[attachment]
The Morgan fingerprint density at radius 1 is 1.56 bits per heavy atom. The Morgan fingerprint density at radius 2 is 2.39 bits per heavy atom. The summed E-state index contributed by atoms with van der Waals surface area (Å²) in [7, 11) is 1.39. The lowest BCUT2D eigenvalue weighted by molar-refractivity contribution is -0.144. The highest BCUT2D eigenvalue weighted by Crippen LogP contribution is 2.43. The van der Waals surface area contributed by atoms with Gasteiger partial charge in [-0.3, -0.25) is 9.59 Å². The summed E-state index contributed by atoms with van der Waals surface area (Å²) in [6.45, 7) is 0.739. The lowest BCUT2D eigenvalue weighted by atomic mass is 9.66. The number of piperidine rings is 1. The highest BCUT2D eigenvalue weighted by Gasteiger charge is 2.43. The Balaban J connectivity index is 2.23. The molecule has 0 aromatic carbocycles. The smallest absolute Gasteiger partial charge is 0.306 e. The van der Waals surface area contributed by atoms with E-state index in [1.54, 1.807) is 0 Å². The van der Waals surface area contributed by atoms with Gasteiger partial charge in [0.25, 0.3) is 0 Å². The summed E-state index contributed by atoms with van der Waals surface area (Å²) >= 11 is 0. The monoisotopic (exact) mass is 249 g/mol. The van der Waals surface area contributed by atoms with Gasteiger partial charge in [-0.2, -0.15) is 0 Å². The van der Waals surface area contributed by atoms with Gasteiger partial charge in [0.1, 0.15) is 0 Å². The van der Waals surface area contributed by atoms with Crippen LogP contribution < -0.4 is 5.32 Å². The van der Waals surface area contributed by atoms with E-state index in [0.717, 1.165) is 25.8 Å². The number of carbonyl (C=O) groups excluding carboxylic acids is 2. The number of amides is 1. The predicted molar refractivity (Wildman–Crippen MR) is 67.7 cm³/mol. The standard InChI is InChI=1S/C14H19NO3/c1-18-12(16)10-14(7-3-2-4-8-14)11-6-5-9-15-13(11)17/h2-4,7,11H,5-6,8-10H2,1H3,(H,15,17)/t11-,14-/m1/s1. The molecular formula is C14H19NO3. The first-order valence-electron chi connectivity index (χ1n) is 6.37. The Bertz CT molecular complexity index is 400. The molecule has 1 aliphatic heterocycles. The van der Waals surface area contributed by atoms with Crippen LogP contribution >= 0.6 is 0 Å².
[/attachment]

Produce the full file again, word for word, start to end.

The Morgan fingerprint density at radius 1 is 1.56 bits per heavy atom. The Morgan fingerprint density at radius 2 is 2.39 bits per heavy atom. The summed E-state index contributed by atoms with van der Waals surface area (Å²) in [7, 11) is 1.39. The lowest BCUT2D eigenvalue weighted by molar-refractivity contribution is -0.144. The highest BCUT2D eigenvalue weighted by Crippen LogP contribution is 2.43. The van der Waals surface area contributed by atoms with Gasteiger partial charge in [-0.3, -0.25) is 9.59 Å². The summed E-state index contributed by atoms with van der Waals surface area (Å²) in [6.45, 7) is 0.739. The lowest BCUT2D eigenvalue weighted by atomic mass is 9.66. The number of piperidine rings is 1. The highest BCUT2D eigenvalue weighted by Gasteiger charge is 2.43. The Balaban J connectivity index is 2.23. The molecule has 0 aromatic carbocycles. The smallest absolute Gasteiger partial charge is 0.306 e. The van der Waals surface area contributed by atoms with E-state index in [1.54, 1.807) is 0 Å². The van der Waals surface area contributed by atoms with Gasteiger partial charge in [0.25, 0.3) is 0 Å². The summed E-state index contributed by atoms with van der Waals surface area (Å²) >= 11 is 0. The monoisotopic (exact) mass is 249 g/mol. The van der Waals surface area contributed by atoms with Gasteiger partial charge in [-0.2, -0.15) is 0 Å². The van der Waals surface area contributed by atoms with Gasteiger partial charge in [0.1, 0.15) is 0 Å². The van der Waals surface area contributed by atoms with Crippen LogP contribution < -0.4 is 5.32 Å². The van der Waals surface area contributed by atoms with E-state index in [0.717, 1.165) is 25.8 Å². The number of carbonyl (C=O) groups excluding carboxylic acids is 2. The number of amides is 1. The predicted molar refractivity (Wildman–Crippen MR) is 67.7 cm³/mol. The standard InChI is InChI=1S/C14H19NO3/c1-18-12(16)10-14(7-3-2-4-8-14)11-6-5-9-15-13(11)17/h2-4,7,11H,5-6,8-10H2,1H3,(H,15,17)/t11-,14-/m1/s1. The molecular formula is C14H19NO3. The first-order valence-electron chi connectivity index (χ1n) is 6.37. The Bertz CT molecular complexity index is 400. The molecule has 1 aliphatic heterocycles. The van der Waals surface area contributed by atoms with Crippen LogP contribution >= 0.6 is 0 Å².